A bit more messing around reveals that entering the bootloader is possible using a couple of methods. Sending "ESC" over the serial line or holding the reset button during boot dumps you to a "
Realtek Bootloader Command Reference
If you type
? at the bootloader prompt, you get some basic help, but I had to experiment a little bit to find out the exact operation of each command, so here's a quick reference.
---RealTek(RTL8881A)at 2013.11.01-19:18+0800 v0.7 [16bit](520MHz) ---Ethernet init Okay! <RealTek>? ----------------- COMMAND MODE HELP ------------------ HELP (?) : Print this help message DW <Address> <Len> EW <Address> <Value1> <Value2>... DB <Address> <Len> EB <Address> <Value1> <Value2>... CMP: CMP <dst><src><length> IPCONFIG:<TargetAddress> AUTOBURN: 0/1 LOADADDR: <Load Address> J: Jump to <TargetAddress> FLR: FLR <dst><src><length> FLW <dst_ROM_offset><src_RAM_addr><length_Byte> <SPI cnt#>: Write offset-data to SPI from RAM MDIOR: MDIOR <phyid> <reg> MDIOW: MDIOW <phyid> <reg> <data> PHYR: PHYR <PHYID><reg> PHYW: PHYW <PHYID><reg><data> <RealTek>
DW - Hex dump memory in 32bit words
Address: Start address in hex ; Len: Words to dump in decimal (rounded up to nearest 4)
<RealTek>DW 80000000 8 80000000: DEADBEEF 13371337 00C0FFEE D15EA5ED 80000010: 00000000 00000000 00000000 00000000 <RealTek>
EW - Write hex values to memory in 32bit words
Address: Start address in hex ; Values: space-separated hex words (Unlimited?)
<RealTek>EW 80000000 deadbeef 13371337 c0ffee d15ea5ed <RealTek>
DB - Hex dump memory in bytes
Address: Start address in hex ; Len: Bytes to dump in decimal
<RealTek>DB 80000000 32 [Addr] .0 .1 .2 .3 .4 .5 .6 .7 .8 .9 .A .B .C .D .E .F 80000000: de ad be ef 13 37 13 37 00 c0 ff ee d1 5e a5 ed .....7.7.....^.. 80000010: 00 00 00 00 00 00 00 00 00 00 00 00 00 00 00 00 ................ <RealTek>
EB - Write hex values to memory in bytes
Address: Start address in hex ; Values: space separated hex words (Unlimited?)
<RealTek>EB 80000000 00 01 02 03 04 05 06 07 08 09 0a 0b 0c 0d 0e 0f <RealTek>
CMP - Compare memory in 32bit chunks
dst: First address in hex ; src: Second address in hex ; length: Size in bytes (rounded to nearest word)
<RealTek>CMP 80000000 80000010 4 0th data(deadbeef 00000000) error <RealTek>CMP 80000010 80000014 4 No error found <RealTek>
IPCONFIG - Get/Set the IP address the bootloader listens for TFTP on (default is 192.168.1.6)
ip: The IP address to set
<RealTek>IPCONFIG Target Address=192.168.1.6 <RealTek>IPCONFIG 10.0.0.1 Now your Target IP is 10.0.0.1 <RealTek>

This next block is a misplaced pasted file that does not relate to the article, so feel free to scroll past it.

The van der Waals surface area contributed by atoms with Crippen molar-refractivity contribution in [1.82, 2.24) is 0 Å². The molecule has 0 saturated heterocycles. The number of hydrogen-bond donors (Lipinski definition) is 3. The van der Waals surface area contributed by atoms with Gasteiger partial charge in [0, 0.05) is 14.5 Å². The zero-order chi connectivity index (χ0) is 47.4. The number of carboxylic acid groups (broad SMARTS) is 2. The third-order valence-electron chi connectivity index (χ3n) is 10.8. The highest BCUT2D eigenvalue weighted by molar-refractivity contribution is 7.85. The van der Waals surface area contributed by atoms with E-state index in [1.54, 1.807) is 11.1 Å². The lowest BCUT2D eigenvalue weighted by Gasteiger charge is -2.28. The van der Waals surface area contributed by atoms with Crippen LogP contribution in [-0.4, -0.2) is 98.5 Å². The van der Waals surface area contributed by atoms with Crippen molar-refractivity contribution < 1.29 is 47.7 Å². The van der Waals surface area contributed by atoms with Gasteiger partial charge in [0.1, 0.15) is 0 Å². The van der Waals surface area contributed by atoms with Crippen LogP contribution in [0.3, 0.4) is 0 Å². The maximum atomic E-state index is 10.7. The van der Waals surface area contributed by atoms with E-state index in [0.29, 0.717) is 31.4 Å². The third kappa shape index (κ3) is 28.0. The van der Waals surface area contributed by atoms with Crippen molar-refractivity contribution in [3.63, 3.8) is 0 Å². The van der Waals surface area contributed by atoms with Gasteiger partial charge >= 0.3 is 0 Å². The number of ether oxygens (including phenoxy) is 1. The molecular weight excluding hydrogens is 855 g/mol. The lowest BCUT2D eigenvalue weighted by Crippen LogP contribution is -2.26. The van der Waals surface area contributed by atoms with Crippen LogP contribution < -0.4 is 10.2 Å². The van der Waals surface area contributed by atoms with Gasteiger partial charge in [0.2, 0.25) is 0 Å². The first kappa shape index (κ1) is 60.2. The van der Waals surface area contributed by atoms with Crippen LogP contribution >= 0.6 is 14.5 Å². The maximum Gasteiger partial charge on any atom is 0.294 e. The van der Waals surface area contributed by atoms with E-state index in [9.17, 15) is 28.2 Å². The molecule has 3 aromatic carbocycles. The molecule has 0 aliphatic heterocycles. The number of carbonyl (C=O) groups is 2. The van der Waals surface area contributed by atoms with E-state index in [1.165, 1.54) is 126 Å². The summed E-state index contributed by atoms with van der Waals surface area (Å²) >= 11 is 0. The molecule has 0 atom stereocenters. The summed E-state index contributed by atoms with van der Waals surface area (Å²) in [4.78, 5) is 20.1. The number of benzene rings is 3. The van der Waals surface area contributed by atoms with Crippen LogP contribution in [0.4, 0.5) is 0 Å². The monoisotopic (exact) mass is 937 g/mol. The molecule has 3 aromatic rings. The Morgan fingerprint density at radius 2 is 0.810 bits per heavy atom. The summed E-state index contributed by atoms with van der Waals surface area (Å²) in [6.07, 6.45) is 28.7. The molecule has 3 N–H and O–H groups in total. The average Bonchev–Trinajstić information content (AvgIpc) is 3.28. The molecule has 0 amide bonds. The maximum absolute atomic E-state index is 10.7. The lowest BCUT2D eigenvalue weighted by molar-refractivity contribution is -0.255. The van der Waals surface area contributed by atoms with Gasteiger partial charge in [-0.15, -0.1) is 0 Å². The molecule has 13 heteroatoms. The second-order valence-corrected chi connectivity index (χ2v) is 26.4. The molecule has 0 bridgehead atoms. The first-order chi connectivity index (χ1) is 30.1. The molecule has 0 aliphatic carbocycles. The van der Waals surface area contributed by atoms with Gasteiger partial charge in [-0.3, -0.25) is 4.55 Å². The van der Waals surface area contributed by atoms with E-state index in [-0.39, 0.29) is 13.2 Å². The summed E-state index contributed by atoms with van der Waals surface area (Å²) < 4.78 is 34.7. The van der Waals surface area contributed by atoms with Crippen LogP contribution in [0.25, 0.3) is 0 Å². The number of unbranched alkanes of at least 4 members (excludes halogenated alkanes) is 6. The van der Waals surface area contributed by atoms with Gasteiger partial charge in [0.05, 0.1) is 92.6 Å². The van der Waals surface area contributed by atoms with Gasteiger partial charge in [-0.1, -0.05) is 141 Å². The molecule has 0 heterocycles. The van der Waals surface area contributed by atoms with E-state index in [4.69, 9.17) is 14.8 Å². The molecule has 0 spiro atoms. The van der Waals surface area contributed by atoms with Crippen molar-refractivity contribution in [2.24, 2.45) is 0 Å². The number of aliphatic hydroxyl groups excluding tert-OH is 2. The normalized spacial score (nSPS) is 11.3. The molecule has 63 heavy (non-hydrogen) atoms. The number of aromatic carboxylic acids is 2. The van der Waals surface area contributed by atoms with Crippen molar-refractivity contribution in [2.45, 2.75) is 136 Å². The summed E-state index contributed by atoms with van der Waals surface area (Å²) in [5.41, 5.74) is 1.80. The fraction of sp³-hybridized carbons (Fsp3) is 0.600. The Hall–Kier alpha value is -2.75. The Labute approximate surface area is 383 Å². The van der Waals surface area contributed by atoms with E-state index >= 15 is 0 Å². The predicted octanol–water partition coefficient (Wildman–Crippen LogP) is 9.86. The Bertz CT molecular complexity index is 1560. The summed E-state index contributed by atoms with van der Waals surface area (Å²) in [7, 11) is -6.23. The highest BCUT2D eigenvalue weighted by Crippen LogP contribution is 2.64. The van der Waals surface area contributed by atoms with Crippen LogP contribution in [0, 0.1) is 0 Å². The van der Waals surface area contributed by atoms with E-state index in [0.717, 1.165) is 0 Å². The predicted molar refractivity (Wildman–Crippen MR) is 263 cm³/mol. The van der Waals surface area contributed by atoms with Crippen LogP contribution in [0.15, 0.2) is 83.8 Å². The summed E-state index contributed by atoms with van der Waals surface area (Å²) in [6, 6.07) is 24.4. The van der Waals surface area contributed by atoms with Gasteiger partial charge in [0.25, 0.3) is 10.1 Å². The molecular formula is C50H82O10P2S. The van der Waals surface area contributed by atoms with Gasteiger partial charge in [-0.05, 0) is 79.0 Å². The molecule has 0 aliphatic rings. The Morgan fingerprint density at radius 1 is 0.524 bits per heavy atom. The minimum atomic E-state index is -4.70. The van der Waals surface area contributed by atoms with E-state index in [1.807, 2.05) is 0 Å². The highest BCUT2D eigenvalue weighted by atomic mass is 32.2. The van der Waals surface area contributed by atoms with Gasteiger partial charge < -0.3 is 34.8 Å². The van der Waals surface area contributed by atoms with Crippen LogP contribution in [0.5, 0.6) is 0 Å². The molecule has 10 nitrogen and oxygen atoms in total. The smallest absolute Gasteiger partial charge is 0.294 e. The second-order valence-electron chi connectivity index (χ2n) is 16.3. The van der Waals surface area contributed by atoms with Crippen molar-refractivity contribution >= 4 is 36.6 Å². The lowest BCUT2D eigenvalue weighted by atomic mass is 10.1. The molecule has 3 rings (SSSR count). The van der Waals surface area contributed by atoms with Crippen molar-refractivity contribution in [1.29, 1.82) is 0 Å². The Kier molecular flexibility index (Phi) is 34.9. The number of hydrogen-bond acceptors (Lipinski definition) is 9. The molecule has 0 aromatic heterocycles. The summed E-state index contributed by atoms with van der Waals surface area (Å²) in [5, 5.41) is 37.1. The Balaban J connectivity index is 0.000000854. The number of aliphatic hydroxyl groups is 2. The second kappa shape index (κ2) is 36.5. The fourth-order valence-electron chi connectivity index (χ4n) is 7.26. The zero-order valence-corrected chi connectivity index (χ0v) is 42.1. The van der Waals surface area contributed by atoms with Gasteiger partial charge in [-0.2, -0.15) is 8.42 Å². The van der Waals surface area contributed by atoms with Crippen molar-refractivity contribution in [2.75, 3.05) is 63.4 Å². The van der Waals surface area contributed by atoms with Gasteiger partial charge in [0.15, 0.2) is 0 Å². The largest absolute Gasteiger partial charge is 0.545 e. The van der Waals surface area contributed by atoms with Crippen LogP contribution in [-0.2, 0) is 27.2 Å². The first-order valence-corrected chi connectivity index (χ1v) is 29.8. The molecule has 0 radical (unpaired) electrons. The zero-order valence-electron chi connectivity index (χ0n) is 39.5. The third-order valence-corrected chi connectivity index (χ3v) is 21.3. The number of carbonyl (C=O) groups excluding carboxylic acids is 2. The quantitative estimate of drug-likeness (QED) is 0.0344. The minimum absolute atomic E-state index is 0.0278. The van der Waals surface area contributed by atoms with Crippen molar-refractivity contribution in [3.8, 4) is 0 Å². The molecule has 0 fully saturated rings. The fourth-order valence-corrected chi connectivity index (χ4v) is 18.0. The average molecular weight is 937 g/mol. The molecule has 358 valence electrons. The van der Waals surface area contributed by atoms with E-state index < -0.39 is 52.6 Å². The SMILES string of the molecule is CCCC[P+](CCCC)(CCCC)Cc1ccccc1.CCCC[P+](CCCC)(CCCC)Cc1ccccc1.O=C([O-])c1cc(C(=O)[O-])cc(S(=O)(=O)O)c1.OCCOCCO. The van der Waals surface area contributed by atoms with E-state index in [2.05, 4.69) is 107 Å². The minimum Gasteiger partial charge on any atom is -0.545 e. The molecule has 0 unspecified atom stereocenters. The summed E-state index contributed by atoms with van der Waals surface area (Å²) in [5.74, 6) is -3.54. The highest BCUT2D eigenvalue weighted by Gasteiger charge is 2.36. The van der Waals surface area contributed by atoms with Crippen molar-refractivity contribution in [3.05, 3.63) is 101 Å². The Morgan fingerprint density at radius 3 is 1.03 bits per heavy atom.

AUTOBURN - Should the bootloader automatically burn the received image from TFTP into flash?
0 = no, 1 = yes
<RealTek>AUTOBURN 0 AutoBurning=0 <RealTek>
LOADADDR - Set the address TFTP loads data to
address: Address in hex
<RealTek>LOADADDR 80000000 Set TFTP Load Addr 0x80000000 <RealTek>
J - Jump to an address
address: Address in hex
<RealTek>J 80500000 ---Jump to address=80500000 Decompressing kernel... done! Starting kernel at 80000000...
FLR - Read from Flash into RAM
dst: RAM address in hex ; src: Flash address in hex ; length: Byte count in hex(!!!)
<RealTek>FLR 80000000 100000 f Flash read from 00100000 to 80000000 with 0000000F bytes ? (Y)es , (N)o ? --> y Flash Read Successed!
FLW - Flash Write (UNTESTED)
MDIOR - MDIO Register Read (UNTESTED)
MDIOW - MDIO Register Write (UNTESTED)
PHYR - PHY Register Read (UNTESTED)
PHYW - PHY Register Write (UNTESTED)
The bootloader accepts data over TFTP. Using the built-in Windows TFTP command it's possible to upload a kernel:
X:\>tftp -i 192.168.1.6 put testkernel.bin Transfer successful: 1048576 bytes in 2 second(s), 514296 bytes/s
On the target you'll see:
<RealTek> **TFTP Client Upload, File Name: testkernel.bin - (Spinning progress indicator) **TFTP Client Upload File Size = 00100000 Bytes at 80500000 Success!
That's enough investigation for now! It looks like getting OpenWRT working on this board should be within the realms of possibility and without too much risk. Right now the main roadblock is finding source code for the kernel and figuring out if it needs customizing (GPIO pinout, antenna setup, etc)
If you've read this far, then I recommend checking out this awesome talk on router firmware security: Too Many Cooks - Exploiting the Internet-of-TR-069-Things